The Underdog Summer Movies to Watch

In-between viewings of 'Fast X' and 'Indiana Jones,' keep your eye out for these promising non-blockbusters.


Blockbusters aren't the only reason to go to theaters over the next couple of months!

Summer 2023 will have plenty of entertaining, big-budget fare to offer, whether it be the returns of Indiana Jones, Mission: Impossible, and the Spider-Verse, but there are also some smaller films that deserve your attention.

From Jennifer Lawrence finding a boyfriend on Craigslist, to Mark Duplass and Sterling K. Brown being the last two men on Earth, here are eight non-IP vehicles worth driving to see in the near future.

You Hurt My Feelings (May 26)

Ten years after collaborating on the unbelievably sweet and underrated Enough Said, Oscar-nominated filmmaker Nicole Holofcener and Julia Louis-Dreyfus reunite for a new A24 dramedy. You Hurt My Feelings stars Louis-Dreyfus as a novelist whose marriage becomes strained when she discovers that her therapist husband (Tobias Menzies) hates her new book. And while Louis-Dreyfus and Menzies are perfectly matched, Michaela Watkins (Casual) and Arian Moayed (Succession) nearly steal the show.

Past Lives (June 2)

Playwright Celine Song makes her feature debut with Past Lives, a stirring romantic drama that is already garnering awards buzz. Greta Lee and Teo Yoo play Nora and Hae Sung, childhood friends who were separated when Nora’s family left South Korea. Now reunited 20 years later in New York City, they spend a fateful week together that leaves them wondering if their past is also their future.

God is a Bullet (June 23)

Director-actor Nick Cassavetes breaks away from romantic comedies with God is a Bullet, a crime, horror and thriller based on the novel by Boston Teran. Nikolaj Coster-Waldau plays Bob Hightower, a detective whose wife is murdered and whose daughter kidnapped by a satanic cult. With the help of an escaped cult victim, Case Hardin (Maika Monroe), Hightower infiltrates the cult and is led through a dark, twisty underworld to find his daughter. Jamie Foxx and January Jones also star.

No Hard Feelings (June 23)

During her Oscar-winning career, Jennifer Lawrence has done a bit of everything, except a raunchy, R-rated comedy—and, thankfully, that wait is almost over. Hailing from The Office alum Gene Stupnitsky, No Hard Feelings follows Lawrence’s Maddie, a young woman struggling to keep up with her bills, which leads to her answering a shocking Craigslist posting: In exchange for a new car, a rich couple wants her to date their socially awkward, yet extremely smart son. Joining Lawrence on this hilariously wild adventure are Andrew Barth Feldman, Laura Benanti, Natalie Morales, and Matthew Broderick.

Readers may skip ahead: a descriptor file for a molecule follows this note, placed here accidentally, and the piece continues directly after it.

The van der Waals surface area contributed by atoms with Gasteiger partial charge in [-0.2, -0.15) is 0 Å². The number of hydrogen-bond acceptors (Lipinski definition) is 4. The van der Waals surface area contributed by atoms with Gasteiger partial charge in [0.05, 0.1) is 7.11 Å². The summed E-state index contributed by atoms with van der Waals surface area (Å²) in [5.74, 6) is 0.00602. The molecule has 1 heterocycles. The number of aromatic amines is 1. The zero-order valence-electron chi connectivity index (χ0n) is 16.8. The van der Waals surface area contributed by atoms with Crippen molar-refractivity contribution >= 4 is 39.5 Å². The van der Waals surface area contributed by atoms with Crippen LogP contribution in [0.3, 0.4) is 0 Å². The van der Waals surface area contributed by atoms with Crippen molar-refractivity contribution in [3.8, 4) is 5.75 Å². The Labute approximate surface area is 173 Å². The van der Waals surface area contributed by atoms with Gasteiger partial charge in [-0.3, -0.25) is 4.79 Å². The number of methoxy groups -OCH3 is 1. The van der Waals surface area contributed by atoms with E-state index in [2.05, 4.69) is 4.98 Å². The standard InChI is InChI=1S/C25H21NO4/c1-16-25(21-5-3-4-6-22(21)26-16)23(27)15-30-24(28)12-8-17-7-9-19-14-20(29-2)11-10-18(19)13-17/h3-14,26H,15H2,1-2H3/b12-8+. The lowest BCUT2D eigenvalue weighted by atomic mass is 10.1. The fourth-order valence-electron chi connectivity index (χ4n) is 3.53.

Biosphere (July 7)

The feature debut from Mel Eslyn stars Sterling K. Brown and Mark Duplass as Ray and Billy, the last men on Earth, who live inside a biosphere, cut off from the post-apocalyptic world outside. But the world may not be exactly as it seems, and Ray and Billy are forced to undergo an evolution backed by faith, science and friendship to discover if there really is something else beyond the walls of their biosphere.

Joy Ride (July 7)

Crazy Rich Asians and Raya and the Last Dragon writer Adele Kim steps into the director’s chair for the crowd-pleasing comedy Joy Ride. Ashley Park, Sherry Cola, Sabrina Wu and recent Oscar-nominee Stephanie Hsu (Everything Everywhere All at Once) join forces to star as a group of friends who road trip around China in hopes of reuniting one of them with their birth mother. Warning: It will be a dangerously funny ride.

Bottoms (August 25)

Rachel Sennott stars as PJ and Ayo Edebiri as Josie in BOTTOMS
Rachel Sennott and Ayo Edebiri in 'Bottoms' (Photo courtesy of ORION Pictures Inc.)

Director Emma Seligman reunites with Shiva Baby star, Rachel Sennott, for her second feature. Bottoms follows PJ and Josie, unpopular high school girls portrayed by Sennott and Ayo Edebiri, who set up a "fight club" in a play to hook up with cheerleaders before graduation. The film debuted to rave reviews at SXSW, with many calling it a daring and hilarious high-school comedy unlike any other.

Bad Things (August 25)

Gayle Rankin in Bad Things
Gayle Rankin in 'Bad Things' (Photo courtesy of Tribeca Film Festival)

Often, the breakout horror films of the year come as complete surprises. Stewart Thorndike's Bad Things could fulfill that statement this summer. While little is known about Thorndike's film, Bad Things centers on a group of friends who stay at a hotel for a weekend getaway. Only the hotel isn't entirely what it seems, and the friends soon discover that the women there do bad things. What those things are? Well, we'll have to see it to find out.

Start your day with the biggest stories and exclusive reporting from The Messenger Morning, our weekday newsletter.
By signing up, you agree to our privacy policy and terms of use.
Sign Up.